10:00 a.m. – Defeasible Term Interests
Michael J. Duenes
The major issue is determining whether the interest has been extended, and maintained, during the indefinite "so long as oil or gas is produced" secondary term. Most deeds do not contain the detailed provisions found in oil and gas leases that provide for constructive production, such as commencement, completion, dry hole, cessation, shut-in, pooling, and force majeure clauses. Instead, a unique body of law has developed to address when the interest will be extended into the secondary term. The stakes are high. The validity of the interest will turn on the interpretation and application of a body of case law that has not been consistent, and that is continuing to develop in significant ways. The case law, however, provides a useful guide for drafting defeasible term mineral interests.
10:15 a.m. – Break
10:30 a.m. – Rivers and Lakes
Coleman J. Younger
Ownership of land beneath rivers and lakes depends upon whether they were navigable-in-fact at the time of statehood. The determination of navigability is a federal law issue and the U.S. Supreme Court recently reaffirmed that navigability is not a river-by-river determination but rather a segment-by-segment determination for each river. This presentation examines federal navigability law and state law defining ownership boundaries for navigable and non-navigable rivers and lakes. The legal effect of erosion, accretion, and avulsion are also examined.
10:45 a.m. – City Streets, County Roads, State & Federal Highways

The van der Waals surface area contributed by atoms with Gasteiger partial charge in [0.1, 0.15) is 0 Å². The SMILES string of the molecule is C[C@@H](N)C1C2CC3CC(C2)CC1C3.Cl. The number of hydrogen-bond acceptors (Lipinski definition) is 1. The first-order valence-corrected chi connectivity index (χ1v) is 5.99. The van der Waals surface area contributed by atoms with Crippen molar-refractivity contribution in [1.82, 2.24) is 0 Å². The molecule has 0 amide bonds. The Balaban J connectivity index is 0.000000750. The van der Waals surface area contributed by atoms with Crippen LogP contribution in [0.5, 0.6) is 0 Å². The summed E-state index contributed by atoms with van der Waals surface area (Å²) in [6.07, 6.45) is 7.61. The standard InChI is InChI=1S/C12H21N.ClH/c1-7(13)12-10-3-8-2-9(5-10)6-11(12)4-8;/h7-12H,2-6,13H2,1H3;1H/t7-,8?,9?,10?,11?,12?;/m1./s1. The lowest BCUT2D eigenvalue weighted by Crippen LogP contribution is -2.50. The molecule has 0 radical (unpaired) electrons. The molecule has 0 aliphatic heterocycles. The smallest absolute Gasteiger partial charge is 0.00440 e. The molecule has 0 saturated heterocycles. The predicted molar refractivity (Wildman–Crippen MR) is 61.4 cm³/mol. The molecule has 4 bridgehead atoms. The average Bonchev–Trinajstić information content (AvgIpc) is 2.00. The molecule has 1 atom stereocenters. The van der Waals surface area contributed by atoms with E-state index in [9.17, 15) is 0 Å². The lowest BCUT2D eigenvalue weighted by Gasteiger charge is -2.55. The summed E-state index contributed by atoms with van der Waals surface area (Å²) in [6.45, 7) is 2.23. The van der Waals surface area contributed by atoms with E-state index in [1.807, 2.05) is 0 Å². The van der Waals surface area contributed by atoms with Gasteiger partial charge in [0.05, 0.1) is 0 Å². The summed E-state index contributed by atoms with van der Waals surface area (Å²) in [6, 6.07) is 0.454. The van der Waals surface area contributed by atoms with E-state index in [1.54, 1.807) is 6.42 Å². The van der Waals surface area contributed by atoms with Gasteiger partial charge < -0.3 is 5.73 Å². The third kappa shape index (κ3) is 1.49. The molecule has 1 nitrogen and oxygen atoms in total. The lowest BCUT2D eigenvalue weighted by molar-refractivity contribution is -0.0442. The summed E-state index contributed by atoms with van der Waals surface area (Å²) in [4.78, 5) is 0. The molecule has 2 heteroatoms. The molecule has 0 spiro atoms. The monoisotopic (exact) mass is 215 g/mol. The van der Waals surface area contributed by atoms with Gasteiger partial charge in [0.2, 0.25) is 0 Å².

Jeffrey A. "Jeff" Wilson
When land is acquired for a street, road, or highway, whether by grant, dedication, or condemnation, the issue is whether a fee interest was conveyed, including the mineral interest, or an easement. The goal is to identify the applicable statutory law and case law that define the nature of ownership beneath a particular road, maintained by a particular entity, and created pursuant to a particular statutory or common law process.
11:00 a.m. – Railroad Land Grants
Anthony J. "Tony" Ford
Railroad land grants cover 1/6th of the land area of Kansas. Lands were granted pursuant to a number of legislative acts and for various railroad purposes. Commonly-encounter legislative and grant language states: "Excluding and excepting all mineral lands should any such be found in the tracts aforesaid…" Language similar to this has been interpreted by state and federal courts with some inconsistent results. The goal is to identify and analyze the relevant law that must be considered to determine the disposition of the mineral estate at the time of the original grant. Another issue is determining whether an otherwise unlimited grant will create a fee simple, a fee simple determinable, or merely an easement.
11:15 a.m. – Spousal Rights
Christopher A. "Chris" Rohr